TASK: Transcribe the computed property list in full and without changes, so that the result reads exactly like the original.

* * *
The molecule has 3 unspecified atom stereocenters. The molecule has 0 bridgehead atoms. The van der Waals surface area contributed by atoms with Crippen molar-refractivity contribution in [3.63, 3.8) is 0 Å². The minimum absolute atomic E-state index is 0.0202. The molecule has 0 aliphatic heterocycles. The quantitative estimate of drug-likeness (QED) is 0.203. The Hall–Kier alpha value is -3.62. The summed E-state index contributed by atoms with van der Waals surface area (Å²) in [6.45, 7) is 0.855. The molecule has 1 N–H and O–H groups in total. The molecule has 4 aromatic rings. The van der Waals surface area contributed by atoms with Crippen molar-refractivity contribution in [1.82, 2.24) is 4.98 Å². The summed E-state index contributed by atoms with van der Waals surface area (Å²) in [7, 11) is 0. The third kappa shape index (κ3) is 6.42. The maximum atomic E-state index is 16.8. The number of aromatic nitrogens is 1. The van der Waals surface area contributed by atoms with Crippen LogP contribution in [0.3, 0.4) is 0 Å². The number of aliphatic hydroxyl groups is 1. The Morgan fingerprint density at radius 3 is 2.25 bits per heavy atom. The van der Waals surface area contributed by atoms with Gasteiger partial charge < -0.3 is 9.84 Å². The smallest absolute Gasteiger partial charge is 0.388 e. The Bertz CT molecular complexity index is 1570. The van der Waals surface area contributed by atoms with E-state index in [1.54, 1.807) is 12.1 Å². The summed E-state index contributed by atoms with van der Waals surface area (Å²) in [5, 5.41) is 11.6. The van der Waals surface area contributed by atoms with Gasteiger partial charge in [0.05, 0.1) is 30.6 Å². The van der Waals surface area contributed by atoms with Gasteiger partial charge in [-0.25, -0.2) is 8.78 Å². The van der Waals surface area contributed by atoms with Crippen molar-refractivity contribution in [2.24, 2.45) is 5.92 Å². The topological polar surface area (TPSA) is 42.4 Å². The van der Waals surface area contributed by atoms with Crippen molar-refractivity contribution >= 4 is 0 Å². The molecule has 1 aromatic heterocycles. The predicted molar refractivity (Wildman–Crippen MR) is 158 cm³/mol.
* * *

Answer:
The molecule has 3 unspecified atom stereocenters. The molecule has 0 bridgehead atoms. The van der Waals surface area contributed by atoms with Crippen molar-refractivity contribution in [3.63, 3.8) is 0 Å². The minimum absolute atomic E-state index is 0.0202. The molecule has 0 aliphatic heterocycles. The quantitative estimate of drug-likeness (QED) is 0.203. The Hall–Kier alpha value is -3.62. The summed E-state index contributed by atoms with van der Waals surface area (Å²) in [6.45, 7) is 0.855. The molecule has 1 N–H and O–H groups in total. The molecule has 4 aromatic rings. The van der Waals surface area contributed by atoms with Crippen molar-refractivity contribution in [1.82, 2.24) is 4.98 Å². The summed E-state index contributed by atoms with van der Waals surface area (Å²) in [7, 11) is 0. The third kappa shape index (κ3) is 6.42. The maximum atomic E-state index is 16.8. The number of aromatic nitrogens is 1. The van der Waals surface area contributed by atoms with Crippen LogP contribution in [0.3, 0.4) is 0 Å². The number of aliphatic hydroxyl groups is 1. The Morgan fingerprint density at radius 3 is 2.25 bits per heavy atom. The van der Waals surface area contributed by atoms with Gasteiger partial charge < -0.3 is 9.84 Å². The smallest absolute Gasteiger partial charge is 0.388 e. The Bertz CT molecular complexity index is 1570. The van der Waals surface area contributed by atoms with E-state index in [1.54, 1.807) is 12.1 Å². The summed E-state index contributed by atoms with van der Waals surface area (Å²) in [5, 5.41) is 11.6. The van der Waals surface area contributed by atoms with Gasteiger partial charge in [0.05, 0.1) is 30.6 Å². The van der Waals surface area contributed by atoms with Gasteiger partial charge in [-0.25, -0.2) is 8.78 Å². The van der Waals surface area contributed by atoms with Crippen molar-refractivity contribution in [2.24, 2.45) is 5.92 Å². The topological polar surface area (TPSA) is 42.4 Å². The van der Waals surface area contributed by atoms with Crippen molar-refractivity contribution >= 4 is 0 Å². The molecule has 1 aromatic heterocycles. The predicted molar refractivity (Wildman–Crippen MR) is 158 cm³/mol.